Dispelling 6 Largemouth Bass Myths

Largemouth bass are one of the most popular game fish in North America, so there is a considerable amount of information shared between anglers about this prized species. Unfortunately, some of the information passed along as fact is complete nonsense.

Having credible information about largemouth bass is essential when pursuing and trying to successfully catch them. Here are six common myths about largemouth bass passed along as fact.


Among the most persistent myths about largemouth bass relates to their feeding activity in cold weather. There is a sizeable number of bass anglers who believe that largemouth bass stop feeding when the water temperature drops into the 30s. If bass did not feed during the cold winter months, they would die. It is true that in cold water the metabolism of largemouth bass slows down and they feed less frequently, but they do not stop feeding.  Within the northern range of the largemouth bass, plenty of anglers catch them through the ice.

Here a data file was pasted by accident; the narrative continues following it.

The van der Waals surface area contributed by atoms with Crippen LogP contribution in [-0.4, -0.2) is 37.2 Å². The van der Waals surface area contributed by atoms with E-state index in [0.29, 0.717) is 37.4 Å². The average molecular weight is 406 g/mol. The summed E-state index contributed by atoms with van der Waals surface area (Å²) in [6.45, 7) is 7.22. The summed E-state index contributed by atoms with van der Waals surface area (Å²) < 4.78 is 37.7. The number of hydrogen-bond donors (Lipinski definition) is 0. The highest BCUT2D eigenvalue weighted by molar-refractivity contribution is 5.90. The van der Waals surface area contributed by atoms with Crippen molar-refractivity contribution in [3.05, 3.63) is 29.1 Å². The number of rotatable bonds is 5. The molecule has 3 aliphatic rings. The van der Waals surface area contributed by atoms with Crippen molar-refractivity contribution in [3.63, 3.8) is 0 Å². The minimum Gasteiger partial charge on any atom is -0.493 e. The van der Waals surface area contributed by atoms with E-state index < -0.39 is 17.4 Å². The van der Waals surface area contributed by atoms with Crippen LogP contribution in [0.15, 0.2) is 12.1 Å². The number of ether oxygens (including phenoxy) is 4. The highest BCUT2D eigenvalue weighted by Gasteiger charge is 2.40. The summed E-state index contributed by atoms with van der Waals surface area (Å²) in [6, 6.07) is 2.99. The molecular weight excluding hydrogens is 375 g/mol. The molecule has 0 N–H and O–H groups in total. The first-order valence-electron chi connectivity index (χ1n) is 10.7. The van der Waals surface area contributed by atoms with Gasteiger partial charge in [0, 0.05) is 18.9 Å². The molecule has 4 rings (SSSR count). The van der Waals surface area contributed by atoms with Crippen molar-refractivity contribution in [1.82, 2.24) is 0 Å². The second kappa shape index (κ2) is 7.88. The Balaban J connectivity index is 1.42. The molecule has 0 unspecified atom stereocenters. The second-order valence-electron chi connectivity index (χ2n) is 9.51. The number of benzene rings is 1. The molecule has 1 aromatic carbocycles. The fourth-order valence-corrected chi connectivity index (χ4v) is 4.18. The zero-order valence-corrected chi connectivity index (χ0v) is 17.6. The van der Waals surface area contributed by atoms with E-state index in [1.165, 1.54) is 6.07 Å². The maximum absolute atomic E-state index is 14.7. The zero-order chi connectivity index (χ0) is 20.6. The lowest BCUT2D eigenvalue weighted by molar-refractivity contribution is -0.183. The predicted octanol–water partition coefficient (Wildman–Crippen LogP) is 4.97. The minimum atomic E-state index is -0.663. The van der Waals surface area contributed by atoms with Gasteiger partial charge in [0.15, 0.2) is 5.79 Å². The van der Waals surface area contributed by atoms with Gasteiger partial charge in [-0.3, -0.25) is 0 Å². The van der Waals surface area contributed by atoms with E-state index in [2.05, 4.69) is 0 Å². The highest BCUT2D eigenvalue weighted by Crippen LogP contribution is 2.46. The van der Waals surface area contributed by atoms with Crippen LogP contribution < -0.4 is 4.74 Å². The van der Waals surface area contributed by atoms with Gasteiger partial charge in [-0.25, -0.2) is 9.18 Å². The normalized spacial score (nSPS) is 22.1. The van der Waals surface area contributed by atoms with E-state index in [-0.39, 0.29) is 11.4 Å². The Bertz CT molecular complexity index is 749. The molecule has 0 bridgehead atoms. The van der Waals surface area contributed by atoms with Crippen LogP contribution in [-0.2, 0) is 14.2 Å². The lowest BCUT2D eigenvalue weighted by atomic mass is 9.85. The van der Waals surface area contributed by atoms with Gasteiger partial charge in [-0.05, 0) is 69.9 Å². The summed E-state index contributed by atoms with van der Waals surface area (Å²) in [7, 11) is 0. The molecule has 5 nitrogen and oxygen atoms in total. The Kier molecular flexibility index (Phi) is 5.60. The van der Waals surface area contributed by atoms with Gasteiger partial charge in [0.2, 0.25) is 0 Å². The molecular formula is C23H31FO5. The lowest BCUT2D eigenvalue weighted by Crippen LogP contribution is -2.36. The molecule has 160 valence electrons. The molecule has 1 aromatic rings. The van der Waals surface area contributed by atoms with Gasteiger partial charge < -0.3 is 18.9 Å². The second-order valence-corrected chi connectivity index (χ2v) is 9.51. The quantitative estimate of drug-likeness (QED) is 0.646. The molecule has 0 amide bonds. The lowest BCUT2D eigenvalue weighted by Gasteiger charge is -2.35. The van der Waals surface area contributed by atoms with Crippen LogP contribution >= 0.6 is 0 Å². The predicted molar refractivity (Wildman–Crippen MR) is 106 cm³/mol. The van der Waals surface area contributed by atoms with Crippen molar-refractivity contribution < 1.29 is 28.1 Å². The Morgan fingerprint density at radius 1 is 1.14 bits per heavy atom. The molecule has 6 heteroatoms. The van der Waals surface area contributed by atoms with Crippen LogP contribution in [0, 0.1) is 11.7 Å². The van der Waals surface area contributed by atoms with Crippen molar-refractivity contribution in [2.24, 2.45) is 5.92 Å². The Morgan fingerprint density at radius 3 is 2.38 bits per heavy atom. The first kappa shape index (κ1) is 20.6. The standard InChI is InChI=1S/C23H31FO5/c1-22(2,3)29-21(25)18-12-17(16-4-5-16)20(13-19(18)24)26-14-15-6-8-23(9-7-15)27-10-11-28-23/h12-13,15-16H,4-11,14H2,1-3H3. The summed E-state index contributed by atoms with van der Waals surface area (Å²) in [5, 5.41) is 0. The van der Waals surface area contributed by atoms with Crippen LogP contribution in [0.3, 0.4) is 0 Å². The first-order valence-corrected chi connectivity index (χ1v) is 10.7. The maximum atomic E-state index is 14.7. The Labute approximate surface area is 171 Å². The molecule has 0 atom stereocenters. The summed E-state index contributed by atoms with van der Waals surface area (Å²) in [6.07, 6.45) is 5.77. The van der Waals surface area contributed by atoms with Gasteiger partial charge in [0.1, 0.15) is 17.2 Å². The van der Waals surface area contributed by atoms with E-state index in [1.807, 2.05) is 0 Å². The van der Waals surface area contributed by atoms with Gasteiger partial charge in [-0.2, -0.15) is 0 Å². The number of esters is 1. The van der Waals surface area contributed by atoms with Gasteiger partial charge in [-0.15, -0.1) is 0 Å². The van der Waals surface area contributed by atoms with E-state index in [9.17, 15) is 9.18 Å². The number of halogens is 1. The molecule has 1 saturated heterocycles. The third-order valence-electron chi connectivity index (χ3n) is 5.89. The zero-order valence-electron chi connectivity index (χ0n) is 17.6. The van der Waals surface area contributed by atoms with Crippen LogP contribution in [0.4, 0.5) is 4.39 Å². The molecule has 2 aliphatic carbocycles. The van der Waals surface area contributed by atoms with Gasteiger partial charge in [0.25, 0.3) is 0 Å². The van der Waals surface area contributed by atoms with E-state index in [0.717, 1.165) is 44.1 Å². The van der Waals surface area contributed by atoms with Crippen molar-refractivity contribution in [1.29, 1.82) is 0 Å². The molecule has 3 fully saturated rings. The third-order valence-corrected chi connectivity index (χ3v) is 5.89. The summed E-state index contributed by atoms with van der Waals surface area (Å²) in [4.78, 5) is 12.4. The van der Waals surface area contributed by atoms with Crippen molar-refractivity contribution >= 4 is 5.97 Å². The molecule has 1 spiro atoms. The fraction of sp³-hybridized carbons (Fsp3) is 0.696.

Many bass anglers believe that bass primarily feed on sight, which is not true. Although sight can play a significant role in what prey a bass chooses to pursue, it does not feed only on sight. As with other game fish species, bass depend heavily on their lateral lines, which detect movement in the water and help the fish feed effectively at night.  The lines run across the sides of the fish, to the head and mouth area.


A well circulated myth about largemouth bass claims that you need to fish with big baits to catch jumbo bass. While it is true that bigger bass are capable of eating larger prey than smaller fish, it is not true that bigger baits will catch more big fish. Largemouth bass are not picky about the prey they eat. They will eat what is available, big or small.


Some anglers believe that you have to fish deep to find really big largemouth bass. Unfortunately there is absolutely no truth to this. Huge largemouth bass can be found at the same depths as small largemouth bass. Food availability, cover and water conditions are the key factors in where they will be found.


It is often said that when the water is cold, you need to work baits more slowly to catch largemouth bass. This is another myth. No matter what the temperature, a bass can swim faster than you could possibly retrieve a bait. If it wants your bait, it will go after it and hit it.


It is sometimes stated that bass like to stay in dark or shaded areas, because they do not have eyelids, so they are sensitive to bright sunlight. This is not true at all. It is true that largemouth bass do not have eyelids, but their eyes are able to regulate how much sunlight reaches their retina, so they are not sensitive to sunlight.

Photo credit: Flickr